Chris Flynn June 07
At the Picador party I was fortunate enough to attend in Sydney recently as part of the writer’s festival, my eyes zeroed in on two of Pan Macmillan’s literary stars—Tara Moss, who seemed to be somewhere in the region of nine feet tall in real life, and debonair British crime writer Peter James, whose Roy Grace detective novels I was converted to a few years back, along with eleven million other people.
It’s always exciting meeting writers you admire, doubly so when they turn out to be several shades of awesome. James is one of the most interesting and honest authors in the business, renowned for his exacting research, forthright opinions and penchant for stunts that would have Roger Moore raising an impressed eyebrow. Though I didn’t know it at the time of our boozy conversation, he later sent me a link to the terrifying stunt he pulled for the release of his novel Dead Man’s Grip in 2011, in which a sunken Transit van was hoisted by crane from Shoreham Harbour, the doors opening to reveal the author himself trapped inside. (It was a re-enactment of a scene from the novel)
James told me of his recent visit to a Brighton prison, where he had asked the governor permission to interview the most notorious burglar in custody, and gotten along extremely well with the fellow. All this in order to capture the precise details of a forthcoming character. This level of research is typical of James’s approach to writing, which is encapsulated by three main concepts he frequently espouses—engrossing characters, an intriguing plot and exhaustive research. He is well known to Police forces around the world, accompanying officers on raids and spending an almost unhealthy amount of time with honest-to-Betsy psychopaths and other sundry criminals.
The payoff is clear for all to see in his novels, which have an amount of detail that makes you wonder if James himself wouldn’t be well suited to opening his own private detective agency. As it is, he already has the rakish air of Commander Bond about him. He has a racing driver’s licence and has owned several classic Aston Martin cars, not to mention a World War Two bomber that is now housed in the Imperial War Museum.
As if all this is not unlikely enough, it turns out James used to be a movie producer as well, working with Robert DeNiro, Sharon Stone, Charlize Theron and Al Pacino. Hanging out with Hollywood royalty gave him an early insight into the world of celebrity that he is now experiencing himself, and as he explains on his wonderfully readable blog, this does have its downside.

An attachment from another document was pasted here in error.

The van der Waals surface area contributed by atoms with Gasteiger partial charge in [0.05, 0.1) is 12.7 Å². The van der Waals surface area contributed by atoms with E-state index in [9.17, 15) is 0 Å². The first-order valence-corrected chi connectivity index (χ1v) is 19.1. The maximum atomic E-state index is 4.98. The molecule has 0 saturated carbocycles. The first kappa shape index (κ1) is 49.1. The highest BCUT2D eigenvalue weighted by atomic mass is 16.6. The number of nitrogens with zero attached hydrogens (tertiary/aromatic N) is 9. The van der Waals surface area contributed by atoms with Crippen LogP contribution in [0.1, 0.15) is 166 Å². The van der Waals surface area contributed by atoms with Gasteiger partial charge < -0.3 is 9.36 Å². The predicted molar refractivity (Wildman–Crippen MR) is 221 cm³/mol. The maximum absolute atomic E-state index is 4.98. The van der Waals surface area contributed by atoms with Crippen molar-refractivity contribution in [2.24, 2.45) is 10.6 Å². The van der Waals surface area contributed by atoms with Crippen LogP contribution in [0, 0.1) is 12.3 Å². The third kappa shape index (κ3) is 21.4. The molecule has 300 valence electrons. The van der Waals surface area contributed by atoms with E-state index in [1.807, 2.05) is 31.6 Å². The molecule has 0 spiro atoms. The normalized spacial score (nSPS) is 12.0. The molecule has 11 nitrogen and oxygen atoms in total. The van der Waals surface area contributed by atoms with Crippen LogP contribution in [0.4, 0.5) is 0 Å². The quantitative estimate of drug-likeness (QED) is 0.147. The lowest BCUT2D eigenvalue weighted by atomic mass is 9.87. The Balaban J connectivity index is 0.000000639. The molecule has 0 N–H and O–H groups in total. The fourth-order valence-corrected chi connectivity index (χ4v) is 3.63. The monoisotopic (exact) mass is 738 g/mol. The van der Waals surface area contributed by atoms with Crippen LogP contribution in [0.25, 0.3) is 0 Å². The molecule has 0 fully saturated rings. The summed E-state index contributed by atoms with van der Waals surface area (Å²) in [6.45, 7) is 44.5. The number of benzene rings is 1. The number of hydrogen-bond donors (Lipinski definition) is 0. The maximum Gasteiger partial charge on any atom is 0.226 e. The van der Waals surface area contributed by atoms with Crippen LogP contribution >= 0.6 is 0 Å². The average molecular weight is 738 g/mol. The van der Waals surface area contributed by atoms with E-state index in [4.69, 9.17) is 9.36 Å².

The latest Roy Grace novel, Not Dead Yet, is about a celebrity stalker who is prepared to go to gruesome lengths to pester Gaia Lafayette, a Madonna-esque star who is in Brighton to film an historical drama she thinks might be the next King’s Speech. James of course spent time with the Los Angeles Police Department’s stalker unit and a Madonna obsessive, though as he points out on his blog, this one was a little close to home.
James has had his own stalker for some time now, and documents the disturbing email exchange they have had in worrying detail. Unusually for someone so successful, James has an open relationship with his readers, who interact with him freely both in the comments section of his blog posts and directly via his personal email, which he lists openly on his site and in the colophon of his books. This may have cost him his privacy and made it easier for a clearly unhinged fan to bother him repeatedly, but it is also highly refreshing to come across a best-selling author who embraces social media and enjoys a constant engagement with his audience. Unsurprisingly perhaps, he has been vociferous on the subject of literary snobbery towards crime writing, wisely pointing out that if Shakespeare and Dickens were penning novels today, half of their oeuvre would be classified as crime fiction.
If you want to lose a fortnight in a very pleasant manner, James has several years of amusing and fascinating blog posts or you could throw yourself into the whirlpool that is the Roy Grace series, the eighth of which is Not Dead Yet, the complex tapestry of characters rendering this book akin to a season of The Wire, as written by Graham Greene.